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Should Electronic Devices Be Used During Takeoffs and Landings?

A government advisory panel urged the Federal Aviation Administration to ease the long-standing ban on using the devices during takeoffs and landings. Since the curbs were put in place, airliners have been made more resistant to electronic interference, and many have their own Wi-Fi systems on board, but some say more study is needed.

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Will 3D Printing Be a Feasible Way to Build Beyond Earth?

In an attempt to build dwellings on Mars, Russian architects, ZA, have proposed a series of robots that would identify weak areas in the Martian soil, carve them out, and then, using a process similar to that of structural 3D printing, create interior structures using the leftover soil on Mars. Similarly, the European Space Agency has studied the feasibility of bringing 3D printers to the Moon, where they could be used to print shelters for the first semi-permanent inhabitants.

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Will 'Bodies on a Chip' Improve Drug Testing in the near Future?

A new bioprinting project, backed by $24 million from the U.S. Department of Defense, will attempt to 3D-print miniature human organs. The 2-inch "body on a chip" will test how the human body reacts to diseases, chemical warfare agents, and new drugs intended to defend against biological or chemical attacks. Such technology could speed up drug development by replacing animal testing or the simpler testing done on human cells in petri dishes.

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Will Biometrics Become a Must-have for Consumers?

Apple Inc. added a fingerprint scanner to its latest version of the iPhone, offering biometric security possibilities for workplaces or mobile commerce. Some analysts say that Apple's embrace of fingerprint scanning could lead to wider adoption and mainstream usage. Many laptops, external hard-drives and electronic wallets contain fingerprint scanners, but the technology has not emerged yet due to cost and a lack of supporting infrastructure.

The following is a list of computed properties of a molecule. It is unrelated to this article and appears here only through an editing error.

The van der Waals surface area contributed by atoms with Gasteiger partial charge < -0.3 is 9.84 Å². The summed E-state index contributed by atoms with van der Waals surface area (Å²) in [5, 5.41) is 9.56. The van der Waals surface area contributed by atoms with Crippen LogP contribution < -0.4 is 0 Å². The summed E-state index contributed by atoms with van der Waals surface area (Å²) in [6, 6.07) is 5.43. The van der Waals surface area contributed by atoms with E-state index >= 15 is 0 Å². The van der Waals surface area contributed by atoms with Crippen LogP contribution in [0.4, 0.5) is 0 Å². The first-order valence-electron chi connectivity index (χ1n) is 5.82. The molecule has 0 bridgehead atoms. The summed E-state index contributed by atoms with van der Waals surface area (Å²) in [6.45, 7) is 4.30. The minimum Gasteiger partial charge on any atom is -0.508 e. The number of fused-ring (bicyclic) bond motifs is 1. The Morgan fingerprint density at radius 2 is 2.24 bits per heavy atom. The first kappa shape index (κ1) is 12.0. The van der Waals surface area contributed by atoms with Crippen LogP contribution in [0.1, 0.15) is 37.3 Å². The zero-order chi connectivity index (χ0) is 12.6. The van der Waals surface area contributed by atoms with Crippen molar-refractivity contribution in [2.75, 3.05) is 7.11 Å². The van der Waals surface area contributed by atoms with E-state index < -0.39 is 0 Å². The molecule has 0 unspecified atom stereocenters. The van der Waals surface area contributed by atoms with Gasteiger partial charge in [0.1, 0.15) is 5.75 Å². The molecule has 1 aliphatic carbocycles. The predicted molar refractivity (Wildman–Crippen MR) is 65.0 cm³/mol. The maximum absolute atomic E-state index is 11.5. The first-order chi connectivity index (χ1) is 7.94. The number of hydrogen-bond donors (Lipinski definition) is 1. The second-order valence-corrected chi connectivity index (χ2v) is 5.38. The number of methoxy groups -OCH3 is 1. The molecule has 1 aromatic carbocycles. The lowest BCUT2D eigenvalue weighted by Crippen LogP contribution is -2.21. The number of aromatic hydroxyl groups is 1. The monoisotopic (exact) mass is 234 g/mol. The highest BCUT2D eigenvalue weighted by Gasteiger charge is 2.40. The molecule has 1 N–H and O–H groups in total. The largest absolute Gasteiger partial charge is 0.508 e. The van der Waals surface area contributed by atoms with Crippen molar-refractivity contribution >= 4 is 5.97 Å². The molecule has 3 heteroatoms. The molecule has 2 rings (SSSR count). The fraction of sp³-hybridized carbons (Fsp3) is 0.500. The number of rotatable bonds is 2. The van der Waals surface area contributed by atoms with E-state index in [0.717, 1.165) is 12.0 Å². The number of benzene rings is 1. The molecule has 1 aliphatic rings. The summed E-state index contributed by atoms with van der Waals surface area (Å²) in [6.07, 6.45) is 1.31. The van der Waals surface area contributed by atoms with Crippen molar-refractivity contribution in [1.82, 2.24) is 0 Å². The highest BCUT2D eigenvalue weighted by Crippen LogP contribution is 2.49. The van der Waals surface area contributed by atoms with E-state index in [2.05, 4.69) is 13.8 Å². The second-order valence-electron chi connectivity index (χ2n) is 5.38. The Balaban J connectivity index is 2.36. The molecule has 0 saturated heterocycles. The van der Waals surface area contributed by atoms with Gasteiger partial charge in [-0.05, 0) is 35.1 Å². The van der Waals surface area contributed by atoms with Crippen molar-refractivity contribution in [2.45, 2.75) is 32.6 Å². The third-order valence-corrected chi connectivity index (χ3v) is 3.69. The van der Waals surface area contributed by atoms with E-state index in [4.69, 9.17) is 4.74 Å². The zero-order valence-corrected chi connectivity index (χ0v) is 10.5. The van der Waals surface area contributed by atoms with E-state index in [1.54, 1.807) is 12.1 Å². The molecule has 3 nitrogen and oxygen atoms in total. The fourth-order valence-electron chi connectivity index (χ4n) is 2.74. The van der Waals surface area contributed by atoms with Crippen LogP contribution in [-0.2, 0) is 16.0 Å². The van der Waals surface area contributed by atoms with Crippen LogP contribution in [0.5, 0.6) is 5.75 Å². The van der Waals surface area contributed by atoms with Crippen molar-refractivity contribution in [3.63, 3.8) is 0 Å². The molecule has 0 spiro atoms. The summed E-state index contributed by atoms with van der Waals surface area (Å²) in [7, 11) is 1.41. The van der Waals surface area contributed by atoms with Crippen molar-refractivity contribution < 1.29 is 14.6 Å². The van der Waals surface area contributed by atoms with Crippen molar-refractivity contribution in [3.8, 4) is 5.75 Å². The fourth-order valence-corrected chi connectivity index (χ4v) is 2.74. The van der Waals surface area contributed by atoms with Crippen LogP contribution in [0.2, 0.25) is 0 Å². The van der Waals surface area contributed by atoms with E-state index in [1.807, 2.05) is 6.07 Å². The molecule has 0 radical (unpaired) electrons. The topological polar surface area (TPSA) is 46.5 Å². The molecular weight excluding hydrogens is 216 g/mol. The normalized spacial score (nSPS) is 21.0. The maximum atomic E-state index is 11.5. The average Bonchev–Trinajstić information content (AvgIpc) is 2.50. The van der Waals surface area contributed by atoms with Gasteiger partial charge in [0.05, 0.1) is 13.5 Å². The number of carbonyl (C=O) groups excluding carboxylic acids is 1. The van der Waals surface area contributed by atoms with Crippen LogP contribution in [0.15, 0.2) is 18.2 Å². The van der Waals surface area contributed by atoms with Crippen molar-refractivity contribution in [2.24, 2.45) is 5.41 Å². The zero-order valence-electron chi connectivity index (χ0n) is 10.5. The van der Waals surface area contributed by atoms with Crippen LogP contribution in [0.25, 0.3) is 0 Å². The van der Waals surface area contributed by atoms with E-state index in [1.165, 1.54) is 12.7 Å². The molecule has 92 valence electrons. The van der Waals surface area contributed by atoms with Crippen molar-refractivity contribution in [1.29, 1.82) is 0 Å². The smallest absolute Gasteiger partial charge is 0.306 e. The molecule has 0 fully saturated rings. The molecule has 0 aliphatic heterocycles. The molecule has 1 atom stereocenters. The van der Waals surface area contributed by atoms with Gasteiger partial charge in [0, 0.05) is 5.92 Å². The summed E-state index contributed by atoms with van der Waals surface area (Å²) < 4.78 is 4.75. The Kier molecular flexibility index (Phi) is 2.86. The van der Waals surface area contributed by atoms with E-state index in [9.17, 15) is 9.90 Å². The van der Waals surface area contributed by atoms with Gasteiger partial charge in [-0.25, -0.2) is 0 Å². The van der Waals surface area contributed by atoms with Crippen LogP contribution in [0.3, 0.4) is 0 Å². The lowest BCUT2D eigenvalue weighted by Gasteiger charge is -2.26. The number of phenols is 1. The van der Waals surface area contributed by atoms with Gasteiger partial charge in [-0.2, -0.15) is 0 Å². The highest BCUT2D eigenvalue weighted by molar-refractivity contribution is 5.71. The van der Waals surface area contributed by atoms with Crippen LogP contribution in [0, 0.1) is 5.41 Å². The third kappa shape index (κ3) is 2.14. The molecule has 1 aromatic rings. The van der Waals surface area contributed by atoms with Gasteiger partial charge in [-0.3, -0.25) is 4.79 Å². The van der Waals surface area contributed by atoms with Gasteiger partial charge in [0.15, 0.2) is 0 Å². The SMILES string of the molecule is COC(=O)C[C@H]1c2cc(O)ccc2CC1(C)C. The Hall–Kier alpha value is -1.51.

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Will Wearable Computing Become Mainstream?

Bluetooth HD earmuffs, made by activewear company 180s, will debut this fall. The Bluetooth product, which warms your ears while also hiding speakers and a microphone, is another example of wearable computing — a technology area that includes trendy devices like smartwatches and Google Glass. Many supporters appreciate the convenience and capabilities of these kinds of tools, while others consider the wearable computing technology to be too unsightly to put on, or too easy to forget before leaving the house.

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Are 'Virtual Receptionists' a Good Idea?

The London borough of Brent is using a virtual receptionist, or hologram, to greet visitors in its new civic center. The hologram responds to questions about locations in the building, such as where to register births or where to head to apply for a marriage certificate. The virtual employee will be presented on a screen, and visitors can type in the reason for their visit and be given information on where to go or what kind of paperwork they require.

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Is a Hyperloop on the Way?

Last week, entrepreneur Elon Musk unveiled a transportation concept that he said could whisk passengers the nearly 400 miles between Los Angeles and San Francisco in 30 minutes. The theoretical Hyperloop would consist of carlike capsules traveling at more than 700 mph through enclosed tubes. The capsules, which would contain about 28 passengers each, would ride on pockets of air, propelled by a linear induction motor. Some experts, however, have concerns about development cost, energy requirements, and technical feasibility. A Hyperloop, for example, could also be a tough fit in a region with an already built-up infrastructure, because of the need to locate the tubes and pylons.

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